CLEVELAND — Jack Conklin and Myles Garrett stood together off to the side and had a lengthy conversation during a field goal drill late in the next-to-last Cleveland Browns training camp practice.
When injuries or pitch counts didn’t interfere, Conklin, at right offensive tackle, and Garrett, at left defensive end, faced each other a decent amount in Browns training camp, which ended last weekend.
So Conklin has been picking Garrett’s brain about pass-blocking techniques and other areas of his game he hopes to improve.
Although Conklin joined the Browns in March by signing a three-year, $42 million contract as one of the hottest free agents in the NFL, the former Tennessee Titans All-Pro offensive lineman considers himself far from a finished product.
“I’m still a young player,” Conklin, who turned 26 on Aug. 17, told the Beacon Journal in a recent phone interview. “Obviously, I still have a lot to learn and a lot I can get better at.”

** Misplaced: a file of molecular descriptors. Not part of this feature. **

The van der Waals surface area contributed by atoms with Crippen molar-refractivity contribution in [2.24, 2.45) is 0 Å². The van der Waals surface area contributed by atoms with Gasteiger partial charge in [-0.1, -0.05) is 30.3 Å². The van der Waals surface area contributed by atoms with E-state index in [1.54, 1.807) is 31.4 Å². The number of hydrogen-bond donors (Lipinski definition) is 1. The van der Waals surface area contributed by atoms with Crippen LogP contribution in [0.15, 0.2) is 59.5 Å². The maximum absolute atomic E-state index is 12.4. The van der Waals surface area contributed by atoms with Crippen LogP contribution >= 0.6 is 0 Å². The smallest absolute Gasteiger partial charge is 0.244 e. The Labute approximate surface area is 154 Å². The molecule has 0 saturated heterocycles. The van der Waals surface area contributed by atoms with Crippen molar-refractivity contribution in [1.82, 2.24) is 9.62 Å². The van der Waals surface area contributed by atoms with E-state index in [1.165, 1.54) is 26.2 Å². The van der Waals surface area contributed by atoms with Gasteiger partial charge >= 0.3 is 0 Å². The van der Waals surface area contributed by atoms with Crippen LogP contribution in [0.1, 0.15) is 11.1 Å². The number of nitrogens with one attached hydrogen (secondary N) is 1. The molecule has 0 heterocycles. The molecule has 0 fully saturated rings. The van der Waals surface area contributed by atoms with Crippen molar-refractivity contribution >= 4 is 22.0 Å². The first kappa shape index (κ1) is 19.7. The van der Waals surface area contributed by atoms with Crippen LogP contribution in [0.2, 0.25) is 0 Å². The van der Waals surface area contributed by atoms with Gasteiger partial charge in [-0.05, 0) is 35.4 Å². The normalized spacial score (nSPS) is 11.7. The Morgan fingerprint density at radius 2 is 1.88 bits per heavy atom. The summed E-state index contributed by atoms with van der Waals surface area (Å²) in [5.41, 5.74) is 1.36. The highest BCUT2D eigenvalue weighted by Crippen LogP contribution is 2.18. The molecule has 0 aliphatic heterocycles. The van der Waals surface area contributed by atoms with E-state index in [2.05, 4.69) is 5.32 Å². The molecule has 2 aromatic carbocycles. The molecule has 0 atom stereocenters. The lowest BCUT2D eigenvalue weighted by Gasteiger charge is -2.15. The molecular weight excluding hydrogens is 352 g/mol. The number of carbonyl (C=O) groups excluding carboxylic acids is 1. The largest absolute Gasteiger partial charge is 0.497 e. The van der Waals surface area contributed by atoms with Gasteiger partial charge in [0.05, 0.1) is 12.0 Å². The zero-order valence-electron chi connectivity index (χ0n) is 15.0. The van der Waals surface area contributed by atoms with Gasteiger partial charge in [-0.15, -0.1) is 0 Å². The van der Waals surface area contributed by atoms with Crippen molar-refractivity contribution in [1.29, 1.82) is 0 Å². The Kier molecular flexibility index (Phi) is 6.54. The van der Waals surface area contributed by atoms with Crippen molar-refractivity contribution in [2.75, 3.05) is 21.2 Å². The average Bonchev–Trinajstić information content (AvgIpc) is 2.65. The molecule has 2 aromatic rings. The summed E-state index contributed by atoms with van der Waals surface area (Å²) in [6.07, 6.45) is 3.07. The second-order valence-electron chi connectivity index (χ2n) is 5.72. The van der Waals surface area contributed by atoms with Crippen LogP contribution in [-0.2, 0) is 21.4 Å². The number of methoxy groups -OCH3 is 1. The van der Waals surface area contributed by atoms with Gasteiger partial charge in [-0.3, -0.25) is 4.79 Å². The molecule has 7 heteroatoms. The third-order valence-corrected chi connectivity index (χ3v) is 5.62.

At the same time, Conklin is confident he can immediately reward the Browns’ new regime for giving him $30 million guaranteed, its most substantial free-agent investment. He spent the past two seasons blocking in a wide-zone scheme employed by the Titans, and he’s eager to power a similar system used by new Browns coach Kevin Stefanski.
“I pride myself huge on my run blocking, and I love doing it,” Conklin said. “It’s my favorite thing to do. I definitely think just with my experience of doing it the last two years that I can help drive the team and help them figure out how to get this run game going. I definitely take huge pride in the team running behind me and leading the way.”